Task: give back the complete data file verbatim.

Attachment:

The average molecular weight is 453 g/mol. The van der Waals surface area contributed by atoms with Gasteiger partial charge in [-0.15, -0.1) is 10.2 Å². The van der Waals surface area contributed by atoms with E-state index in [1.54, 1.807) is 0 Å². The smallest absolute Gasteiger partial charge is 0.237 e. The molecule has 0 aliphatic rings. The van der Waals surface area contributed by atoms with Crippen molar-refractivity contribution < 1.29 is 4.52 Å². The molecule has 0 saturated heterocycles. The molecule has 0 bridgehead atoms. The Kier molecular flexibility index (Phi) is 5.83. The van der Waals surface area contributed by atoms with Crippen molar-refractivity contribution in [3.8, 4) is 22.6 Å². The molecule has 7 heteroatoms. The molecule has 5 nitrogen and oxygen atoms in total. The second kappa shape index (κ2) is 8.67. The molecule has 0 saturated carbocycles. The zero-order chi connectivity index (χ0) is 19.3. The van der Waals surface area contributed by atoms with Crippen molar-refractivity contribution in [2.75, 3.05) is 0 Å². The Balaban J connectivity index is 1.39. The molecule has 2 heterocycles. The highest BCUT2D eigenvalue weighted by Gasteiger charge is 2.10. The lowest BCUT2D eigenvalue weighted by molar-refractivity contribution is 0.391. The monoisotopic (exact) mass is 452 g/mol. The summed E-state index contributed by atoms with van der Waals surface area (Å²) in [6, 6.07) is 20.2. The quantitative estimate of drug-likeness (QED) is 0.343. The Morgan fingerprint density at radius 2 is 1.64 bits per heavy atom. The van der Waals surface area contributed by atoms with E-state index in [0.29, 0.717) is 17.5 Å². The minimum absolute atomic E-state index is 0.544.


The average molecular weight is 453 g/mol. The van der Waals surface area contributed by atoms with Gasteiger partial charge in [-0.15, -0.1) is 10.2 Å². The van der Waals surface area contributed by atoms with E-state index in [1.54, 1.807) is 0 Å². The smallest absolute Gasteiger partial charge is 0.237 e. The molecule has 0 aliphatic rings. The van der Waals surface area contributed by atoms with Crippen molar-refractivity contribution < 1.29 is 4.52 Å². The molecule has 0 saturated heterocycles. The molecule has 0 bridgehead atoms. The Kier molecular flexibility index (Phi) is 5.83. The van der Waals surface area contributed by atoms with Crippen molar-refractivity contribution in [3.8, 4) is 22.6 Å². The molecule has 7 heteroatoms. The molecule has 5 nitrogen and oxygen atoms in total. The second kappa shape index (κ2) is 8.67. The molecule has 0 saturated carbocycles. The zero-order chi connectivity index (χ0) is 19.3. The van der Waals surface area contributed by atoms with Crippen molar-refractivity contribution in [2.75, 3.05) is 0 Å². The Balaban J connectivity index is 1.39. The molecule has 2 heterocycles. The highest BCUT2D eigenvalue weighted by Gasteiger charge is 2.10. The lowest BCUT2D eigenvalue weighted by molar-refractivity contribution is 0.391. The monoisotopic (exact) mass is 452 g/mol. The summed E-state index contributed by atoms with van der Waals surface area (Å²) in [6, 6.07) is 20.2. The quantitative estimate of drug-likeness (QED) is 0.343. The Morgan fingerprint density at radius 2 is 1.64 bits per heavy atom. The van der Waals surface area contributed by atoms with E-state index in [0.29, 0.717) is 17.5 Å². The minimum absolute atomic E-state index is 0.544.